Despite those unpopular changes, Amazon's Marketplace grew more crowded than ever.
Amazon increased its market share in the online used book market, becoming a critical venue for most
online booksellers. Individual booksellers continued to migrate to Amazon after aggregated listings
from Alibris and Abebooks were booted from Marketplace in late 2005.
Despite those unpopular changes, Amazon's Marketplace grew more crowded than ever. Amazon increased its market share in the online used book market, becoming a critical venue for most online booksellers. Individual booksellers continued to migrate to Amazon after aggregated listings from Alibris and Abebooks were booted from Marketplace in late 2005.
Meanwhile, volume at half.com seemed unusually light, and eBay made a series of missteps that seemed to drive even more booksellers to Amazon. Although auctions of rare and collectible books remains brisk, eBay lost some rank-and-file booksellers after it jacked up its Store fees and reduced visibility of Store items in search results.
But just as Amazon's grip on the online used-book market tightened, an even bigger giant loomed over its shoulder: Google.
Throughout the year, Amazon introduced policy changes making selling more difficult and third-party listings less competitive against Amazon's own listings:
Although Amazon still provides buyer e-mail addresses within its "Sold, ship now" e-mails and order fulfillment reports, in June it announced plans to eliminate all buyer information from the order e-mails - even names and addresses. Starting in February 2007, Amazon plans to provide Windows desktop software for sellers to download order details. No word yet on how Mac users are expected to deal with the change.
Perhaps Amazon's biggest news of the year was its testing and rollout of "Fulfillment by Amazon," a program enabling booksellers to outsource customer service and shipping. The beta test began in April, with booksellers sending their books to an Amazon warehouse.
In addition to relieving sellers of their fulfillment chores, FBA makes the seller's listings more attractive to buyers, compared with regular Marketplace listings. The FBA listings have special badge indicating "Fulfilled by Amazon," and the items qualify for the Super Saver Shipping, Prime shipping, and gift wrapping options normally reserved for Amazon's new items.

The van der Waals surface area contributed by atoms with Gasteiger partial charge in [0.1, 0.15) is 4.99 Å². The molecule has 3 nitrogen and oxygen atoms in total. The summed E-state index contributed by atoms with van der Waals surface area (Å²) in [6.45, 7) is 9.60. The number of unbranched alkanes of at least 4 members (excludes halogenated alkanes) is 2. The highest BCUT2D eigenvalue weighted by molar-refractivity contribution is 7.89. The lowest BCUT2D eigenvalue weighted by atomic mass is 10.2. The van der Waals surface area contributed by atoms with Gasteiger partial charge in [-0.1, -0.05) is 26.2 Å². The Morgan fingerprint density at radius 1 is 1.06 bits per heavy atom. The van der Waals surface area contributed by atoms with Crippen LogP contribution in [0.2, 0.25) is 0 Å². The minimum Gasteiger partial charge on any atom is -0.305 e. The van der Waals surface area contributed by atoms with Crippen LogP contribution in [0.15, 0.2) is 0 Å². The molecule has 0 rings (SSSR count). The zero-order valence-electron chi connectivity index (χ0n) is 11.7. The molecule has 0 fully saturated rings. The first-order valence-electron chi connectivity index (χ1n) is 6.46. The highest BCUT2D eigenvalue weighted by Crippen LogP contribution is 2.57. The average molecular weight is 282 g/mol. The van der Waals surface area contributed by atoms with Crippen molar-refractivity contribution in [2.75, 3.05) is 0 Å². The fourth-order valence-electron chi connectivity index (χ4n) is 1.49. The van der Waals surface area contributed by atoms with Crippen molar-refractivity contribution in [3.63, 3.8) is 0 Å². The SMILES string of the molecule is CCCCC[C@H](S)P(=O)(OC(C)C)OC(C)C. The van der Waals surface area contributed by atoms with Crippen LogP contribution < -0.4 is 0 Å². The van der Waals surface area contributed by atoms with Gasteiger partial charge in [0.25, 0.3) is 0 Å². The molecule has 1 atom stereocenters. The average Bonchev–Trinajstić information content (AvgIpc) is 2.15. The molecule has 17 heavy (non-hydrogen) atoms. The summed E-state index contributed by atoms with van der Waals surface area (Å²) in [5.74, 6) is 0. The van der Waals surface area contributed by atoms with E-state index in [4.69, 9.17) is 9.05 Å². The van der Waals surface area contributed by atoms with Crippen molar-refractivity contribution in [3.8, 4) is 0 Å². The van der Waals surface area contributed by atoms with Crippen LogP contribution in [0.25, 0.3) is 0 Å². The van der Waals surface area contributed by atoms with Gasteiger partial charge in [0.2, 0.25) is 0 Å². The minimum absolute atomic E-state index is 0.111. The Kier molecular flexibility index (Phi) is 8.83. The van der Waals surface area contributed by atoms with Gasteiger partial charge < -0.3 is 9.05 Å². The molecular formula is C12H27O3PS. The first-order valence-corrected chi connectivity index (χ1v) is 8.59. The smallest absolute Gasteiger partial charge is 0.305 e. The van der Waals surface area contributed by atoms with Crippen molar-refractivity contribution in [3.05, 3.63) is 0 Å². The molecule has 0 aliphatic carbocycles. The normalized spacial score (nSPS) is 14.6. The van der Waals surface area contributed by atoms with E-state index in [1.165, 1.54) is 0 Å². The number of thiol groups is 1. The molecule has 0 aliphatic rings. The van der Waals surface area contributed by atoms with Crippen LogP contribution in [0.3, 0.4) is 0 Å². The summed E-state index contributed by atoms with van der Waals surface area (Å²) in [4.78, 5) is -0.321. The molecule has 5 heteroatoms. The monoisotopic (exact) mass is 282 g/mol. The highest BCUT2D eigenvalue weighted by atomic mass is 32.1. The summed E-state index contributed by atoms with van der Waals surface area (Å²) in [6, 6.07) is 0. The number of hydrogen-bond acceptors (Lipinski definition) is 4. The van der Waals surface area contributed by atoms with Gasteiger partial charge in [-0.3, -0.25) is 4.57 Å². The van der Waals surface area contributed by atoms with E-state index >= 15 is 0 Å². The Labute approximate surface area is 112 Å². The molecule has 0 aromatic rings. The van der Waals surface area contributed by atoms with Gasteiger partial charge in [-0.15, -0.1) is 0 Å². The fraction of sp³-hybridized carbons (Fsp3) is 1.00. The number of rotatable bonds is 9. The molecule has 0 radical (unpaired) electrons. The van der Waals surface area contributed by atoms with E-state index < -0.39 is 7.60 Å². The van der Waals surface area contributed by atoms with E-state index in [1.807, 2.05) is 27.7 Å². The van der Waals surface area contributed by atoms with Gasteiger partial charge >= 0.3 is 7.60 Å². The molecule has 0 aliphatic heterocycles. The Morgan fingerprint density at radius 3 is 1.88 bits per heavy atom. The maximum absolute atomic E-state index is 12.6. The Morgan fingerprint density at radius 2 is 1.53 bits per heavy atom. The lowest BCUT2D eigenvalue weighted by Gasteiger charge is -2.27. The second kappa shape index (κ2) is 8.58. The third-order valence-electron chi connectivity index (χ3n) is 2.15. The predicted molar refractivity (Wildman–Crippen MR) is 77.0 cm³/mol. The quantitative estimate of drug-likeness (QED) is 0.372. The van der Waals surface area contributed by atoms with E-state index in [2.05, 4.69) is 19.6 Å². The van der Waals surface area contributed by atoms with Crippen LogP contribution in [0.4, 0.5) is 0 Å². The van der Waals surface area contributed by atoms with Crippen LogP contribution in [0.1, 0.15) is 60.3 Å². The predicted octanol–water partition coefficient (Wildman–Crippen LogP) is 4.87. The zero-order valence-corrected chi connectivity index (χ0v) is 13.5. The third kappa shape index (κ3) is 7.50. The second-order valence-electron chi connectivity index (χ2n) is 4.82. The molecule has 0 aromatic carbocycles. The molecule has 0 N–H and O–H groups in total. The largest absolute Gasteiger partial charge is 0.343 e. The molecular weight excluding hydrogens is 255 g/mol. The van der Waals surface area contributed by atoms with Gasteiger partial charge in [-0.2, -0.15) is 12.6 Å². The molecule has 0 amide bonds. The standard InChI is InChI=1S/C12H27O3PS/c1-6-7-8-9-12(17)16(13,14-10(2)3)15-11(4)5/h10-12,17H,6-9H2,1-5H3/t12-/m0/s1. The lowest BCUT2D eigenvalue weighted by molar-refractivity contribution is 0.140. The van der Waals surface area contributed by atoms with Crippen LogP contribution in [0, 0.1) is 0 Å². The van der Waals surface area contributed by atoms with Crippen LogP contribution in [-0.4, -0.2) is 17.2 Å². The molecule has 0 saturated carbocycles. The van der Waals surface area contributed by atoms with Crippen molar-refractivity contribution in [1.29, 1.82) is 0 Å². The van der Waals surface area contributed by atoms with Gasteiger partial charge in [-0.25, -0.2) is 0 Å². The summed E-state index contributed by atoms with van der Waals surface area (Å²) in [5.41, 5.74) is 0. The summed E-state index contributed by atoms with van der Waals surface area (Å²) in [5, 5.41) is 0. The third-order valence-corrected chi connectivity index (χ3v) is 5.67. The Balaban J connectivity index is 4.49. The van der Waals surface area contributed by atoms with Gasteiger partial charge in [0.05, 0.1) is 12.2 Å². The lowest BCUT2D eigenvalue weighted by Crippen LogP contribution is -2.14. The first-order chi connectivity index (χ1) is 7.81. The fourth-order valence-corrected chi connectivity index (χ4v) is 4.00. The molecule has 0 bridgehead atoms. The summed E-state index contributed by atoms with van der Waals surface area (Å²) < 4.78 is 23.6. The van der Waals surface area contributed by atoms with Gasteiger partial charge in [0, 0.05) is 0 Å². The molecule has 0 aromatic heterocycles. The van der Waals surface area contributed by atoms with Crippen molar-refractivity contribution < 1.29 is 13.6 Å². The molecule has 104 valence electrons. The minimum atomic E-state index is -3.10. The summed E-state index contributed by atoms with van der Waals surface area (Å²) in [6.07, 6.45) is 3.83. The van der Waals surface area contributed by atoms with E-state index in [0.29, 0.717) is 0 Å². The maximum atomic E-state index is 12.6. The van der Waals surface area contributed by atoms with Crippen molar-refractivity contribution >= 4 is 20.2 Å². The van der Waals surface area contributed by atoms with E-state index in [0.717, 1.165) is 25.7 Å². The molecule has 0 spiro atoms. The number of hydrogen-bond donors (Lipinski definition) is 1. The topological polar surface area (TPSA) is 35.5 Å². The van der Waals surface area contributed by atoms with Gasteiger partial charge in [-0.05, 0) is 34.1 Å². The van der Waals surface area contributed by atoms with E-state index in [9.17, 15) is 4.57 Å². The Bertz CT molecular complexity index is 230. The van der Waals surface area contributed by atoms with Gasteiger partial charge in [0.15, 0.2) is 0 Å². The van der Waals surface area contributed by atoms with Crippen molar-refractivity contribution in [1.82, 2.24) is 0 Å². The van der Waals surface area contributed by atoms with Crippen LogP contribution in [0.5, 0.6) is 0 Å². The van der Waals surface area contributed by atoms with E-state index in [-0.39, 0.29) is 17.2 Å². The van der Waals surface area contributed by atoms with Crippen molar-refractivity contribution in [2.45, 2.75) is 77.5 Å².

However, FBA has two big downsides: One, sellers aren't able to list their books on other selling venues, and two, they have less control over the quality of customer service. Buyer feedback rates for some of the FBA sellers nosedived after Amazon responded slowly to FBA orders during the beta test. Amazon charges added fees for handling FBA orders, as well as monthly storage fees for inventories.
On the bright side, Amazon made a series of improvements to its bulk-listing tools that makes it easier for sellers to list pre-ISBN books in bulk. Also, Amazon cracked down on questionable collectible listings, requiring that listings be priced above the retail price and have some unusual quality, such as being a first edition.
As Amazon and eBay continued to make storefronts less attractive for sellers, Google offered the potential for more exposure. In late 2006, Google began distributing free software enabling sellers to upload their Amazon, eBay or Yahoo store listings to Google Base, a giant collection of product listings. The tool, called Google Base Store Connector, could result in lower customer acquisition costs for booksellers, when compared to commissions and fees at the marketplace venues. For the time being, it provides enhanced exposure (and improved sales) for eBay Stores and Marketplace sellers.
Is Google planning to build a full-fledged online marketplace? It's unclear today, but the company is certainly collecting book product listings on its Google Base site. And, considering the control Google exerts over Internet traffic, this situation bears watching no matter what you're selling. Currently, Google sends most people searching for books to Amazon, eBay, ABE and the other marketplaces. Whenever Google decides Base is ready for prime time, there's nothing to stop them from flipping a switch and sending all that search traffic to Base. And who knows, maybe Google will integrate Base listings with Google Checkout, the search giant's answer to PayPal.
As if the threat from Google wasn't big enough, Amazon is also looking over its shoulder at Barnes & Noble, which is beginning to crank up its long-dormant used marketplace, BookQuest. Previously, only sellers from Alibris and Abebooks were allowed on BookQuest, but in late 2006, B&N began signing up new sellers directly.
In another setback for Amazon, Borders Group, another big U.S. brick-and-mortar bookstore chain, announced it would develop its own online bookstore. For the past five years, visitors to Borders.com have actually been shopping on a Borders-branded version of Amazon, with revenue split between the two companies. It's unclear whether Borders will simply begin selling its own new books on its site or develop a full third-party selling system.
Meanwhile, ABE launched an initiative to lure back some of its booksellers who had closed accounts during 2006 and defected to Amazon. In an apparent attempt to boost its competitiveness against Amazon, ABE contacted former vendors and emphasized these recent improvements:
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